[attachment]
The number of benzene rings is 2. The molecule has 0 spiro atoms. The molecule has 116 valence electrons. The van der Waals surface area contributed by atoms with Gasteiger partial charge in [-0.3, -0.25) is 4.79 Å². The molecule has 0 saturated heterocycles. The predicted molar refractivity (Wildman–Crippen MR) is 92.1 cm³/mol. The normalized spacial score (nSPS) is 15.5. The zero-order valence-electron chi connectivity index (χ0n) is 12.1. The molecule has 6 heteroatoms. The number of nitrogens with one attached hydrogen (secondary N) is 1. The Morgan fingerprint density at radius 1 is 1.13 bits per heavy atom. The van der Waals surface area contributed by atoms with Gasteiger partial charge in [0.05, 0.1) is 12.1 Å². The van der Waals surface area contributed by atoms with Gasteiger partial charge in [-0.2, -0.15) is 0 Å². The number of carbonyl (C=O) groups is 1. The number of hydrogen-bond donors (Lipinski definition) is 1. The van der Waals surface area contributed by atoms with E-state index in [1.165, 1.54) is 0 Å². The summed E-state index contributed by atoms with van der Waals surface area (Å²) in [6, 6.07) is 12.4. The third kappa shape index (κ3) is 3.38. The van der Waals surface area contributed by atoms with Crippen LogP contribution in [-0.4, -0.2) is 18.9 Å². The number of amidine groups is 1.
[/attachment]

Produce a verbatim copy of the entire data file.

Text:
The number of benzene rings is 2. The molecule has 0 spiro atoms. The molecule has 116 valence electrons. The van der Waals surface area contributed by atoms with Gasteiger partial charge in [-0.3, -0.25) is 4.79 Å². The molecule has 0 saturated heterocycles. The predicted molar refractivity (Wildman–Crippen MR) is 92.1 cm³/mol. The normalized spacial score (nSPS) is 15.5. The zero-order valence-electron chi connectivity index (χ0n) is 12.1. The molecule has 6 heteroatoms. The number of nitrogens with one attached hydrogen (secondary N) is 1. The Morgan fingerprint density at radius 1 is 1.13 bits per heavy atom. The van der Waals surface area contributed by atoms with Gasteiger partial charge in [0.05, 0.1) is 12.1 Å². The van der Waals surface area contributed by atoms with Gasteiger partial charge in [-0.2, -0.15) is 0 Å². The number of carbonyl (C=O) groups is 1. The number of hydrogen-bond donors (Lipinski definition) is 1. The van der Waals surface area contributed by atoms with E-state index in [1.165, 1.54) is 0 Å². The summed E-state index contributed by atoms with van der Waals surface area (Å²) in [6, 6.07) is 12.4. The third kappa shape index (κ3) is 3.38. The van der Waals surface area contributed by atoms with Crippen LogP contribution in [-0.4, -0.2) is 18.9 Å². The number of amidine groups is 1.